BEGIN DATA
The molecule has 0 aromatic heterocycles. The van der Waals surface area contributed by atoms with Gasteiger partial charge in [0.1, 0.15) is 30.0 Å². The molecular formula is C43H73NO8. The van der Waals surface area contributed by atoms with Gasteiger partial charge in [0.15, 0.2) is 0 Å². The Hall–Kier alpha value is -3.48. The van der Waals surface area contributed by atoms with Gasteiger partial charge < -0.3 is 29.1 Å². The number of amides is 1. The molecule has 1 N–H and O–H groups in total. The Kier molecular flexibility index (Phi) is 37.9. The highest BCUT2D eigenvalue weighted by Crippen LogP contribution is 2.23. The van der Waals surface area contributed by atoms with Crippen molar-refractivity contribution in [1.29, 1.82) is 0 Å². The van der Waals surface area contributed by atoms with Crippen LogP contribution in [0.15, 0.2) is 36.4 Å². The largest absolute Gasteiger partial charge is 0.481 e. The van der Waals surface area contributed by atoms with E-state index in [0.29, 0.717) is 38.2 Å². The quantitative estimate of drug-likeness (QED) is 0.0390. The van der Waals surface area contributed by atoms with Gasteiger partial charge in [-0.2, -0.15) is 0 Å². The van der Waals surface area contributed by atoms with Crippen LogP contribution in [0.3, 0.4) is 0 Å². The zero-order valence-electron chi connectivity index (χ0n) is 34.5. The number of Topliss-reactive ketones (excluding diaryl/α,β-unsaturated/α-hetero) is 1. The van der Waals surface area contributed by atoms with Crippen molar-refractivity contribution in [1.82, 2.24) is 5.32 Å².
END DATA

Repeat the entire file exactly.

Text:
The molecule has 0 aromatic heterocycles. The van der Waals surface area contributed by atoms with Gasteiger partial charge in [0.1, 0.15) is 30.0 Å². The molecular formula is C43H73NO8. The van der Waals surface area contributed by atoms with Gasteiger partial charge in [0.15, 0.2) is 0 Å². The Hall–Kier alpha value is -3.48. The van der Waals surface area contributed by atoms with Gasteiger partial charge < -0.3 is 29.1 Å². The number of amides is 1. The molecule has 1 N–H and O–H groups in total. The Kier molecular flexibility index (Phi) is 37.9. The highest BCUT2D eigenvalue weighted by Crippen LogP contribution is 2.23. The van der Waals surface area contributed by atoms with Crippen molar-refractivity contribution in [1.29, 1.82) is 0 Å². The van der Waals surface area contributed by atoms with Crippen LogP contribution in [0.15, 0.2) is 36.4 Å². The largest absolute Gasteiger partial charge is 0.481 e. The van der Waals surface area contributed by atoms with E-state index in [0.29, 0.717) is 38.2 Å². The quantitative estimate of drug-likeness (QED) is 0.0390. The van der Waals surface area contributed by atoms with Gasteiger partial charge in [-0.2, -0.15) is 0 Å². The van der Waals surface area contributed by atoms with Crippen LogP contribution in [0.3, 0.4) is 0 Å². The zero-order valence-electron chi connectivity index (χ0n) is 34.5. The number of Topliss-reactive ketones (excluding diaryl/α,β-unsaturated/α-hetero) is 1. The van der Waals surface area contributed by atoms with Crippen molar-refractivity contribution in [1.82, 2.24) is 5.32 Å².